The Siskiyou Prize is named for the Klamath-Siskiyou region of northern California and southern Oregon, one of the most diverse eco-regions in the world. Considered a global center of biodiversity, the Klamath-Siskiyou region is an inspiring example of the importance of preservation.
You may have read that in mid-July a massive iceberg broke off from Antarctica’s Larsen C ice shelf. Measuring about 2,000 square miles—nearly the size of Delaware—it is one of the largest icebergs ever to calve from the ice shelves ringing the continent. Scientists expect that it will eventually fracture, with some pieces remaining in the Weddell Sea and others moving into the Atlantic Ocean. They don’t expect the pieces will pose any danger nor do they anticipate sea level rise should they melt. But what if, rather than an iceberg splintering off an ice shelf, the continent’s largest ice shelf, itself, a land mass the size of France, were thrust into the ocean? How much global devastation might result from an event of that magnitude?
For the answer, look to Craig Russell’s fast-paced eco-thriller, Fragment. When the novel begins, a glacial avalanche severs the Ross Ice Shelf from the continent and creates a tsunami of ice that destroys two polar research stations, Scott Base and McMurdo Station. “The wave is not a perfect line,” writes Russell. “It is the product of four, falling, runaway glaciers, thrust like goring bulls into the Ice Shelf’s back…shards of surface ice are launched ahead of the onrushing swell. Launched like harpoons, catapulted forward at the speed of sound.” Only three people survive the onslaught: a polar climatologist, an astronomer, and a marine biologist.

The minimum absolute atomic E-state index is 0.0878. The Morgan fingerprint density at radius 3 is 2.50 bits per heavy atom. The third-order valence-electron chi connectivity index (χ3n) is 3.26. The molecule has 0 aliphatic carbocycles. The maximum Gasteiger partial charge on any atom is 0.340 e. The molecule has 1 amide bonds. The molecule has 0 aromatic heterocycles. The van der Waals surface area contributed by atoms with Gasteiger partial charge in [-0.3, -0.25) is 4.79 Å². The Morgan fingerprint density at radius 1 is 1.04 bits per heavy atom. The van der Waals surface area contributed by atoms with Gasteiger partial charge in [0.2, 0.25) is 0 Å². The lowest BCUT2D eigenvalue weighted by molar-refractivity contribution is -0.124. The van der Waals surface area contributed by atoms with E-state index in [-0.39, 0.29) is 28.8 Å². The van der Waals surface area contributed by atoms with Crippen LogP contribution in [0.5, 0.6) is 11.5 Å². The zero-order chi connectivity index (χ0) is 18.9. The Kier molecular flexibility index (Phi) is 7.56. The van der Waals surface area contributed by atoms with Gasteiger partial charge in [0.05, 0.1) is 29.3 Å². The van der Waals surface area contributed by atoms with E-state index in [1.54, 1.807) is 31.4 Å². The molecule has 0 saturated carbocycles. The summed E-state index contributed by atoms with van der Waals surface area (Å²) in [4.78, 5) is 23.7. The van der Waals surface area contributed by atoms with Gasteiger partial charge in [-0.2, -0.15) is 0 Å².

Fragment is their story, but not theirs alone. The novel is driven by an ensemble cast that includes sailors aboard a U.S. atomic submarine, journalists, climate-change denying politicians, a self-promoting marketing director of a major cruise line, a Scottish sailor literate in the wild waters of Drake Passage, and a blue whale named Ring. All (of the human characters) are trying to make sense of what the ice shelf’s surge into the Atlantic could mean for coastal countries, and some are warning of the epic environmental and human carnage to come. It will be no surprise to readers that these warnings fall on proverbial deaf ears. Says a German scientist at a hastily-called European conference, “Such examples are imaginative, but we must not inflame the passions of the public…we must take a balanced view. We cannot simply adopt an alarmist view.”
In this climate change allegory, characters are somewhat thinly drawn in background, if not environmental outlook. Readers will quickly distinguish between those who are noble—who respect earth and all her inhabitants—and those who are selfish and scornful of nature. This lack of complexity in character development combined with short chapters that jump among settings, pitch the action of the story forward at a steady, page-turning clip. Fragment is hard to put down.
Perhaps the most compelling character in the novel—and certainly the purest of heart—is the blue whale, Ring. When the scientists who survive the Antarctic tsunami develop a language that makes communication with Ring possible, what follows is inter-species cooperation unlike the world has ever seen.
Fragment leaps so seamlessly from fact to fiction that it may drive readers to their computers or smart phones to find out where exactly fact ends and fiction begins. That’s how well-researched and executed I found Craig Russell’s eco-thriller.
Ashley Shelby’s debut novel, South Pole Station, takes readers to the bottom of the earth for a wry, multi-layered story that tightly packs art, science, polar history, climate change, politics, humor, and human relationships into a vivid tale of courage and redemption.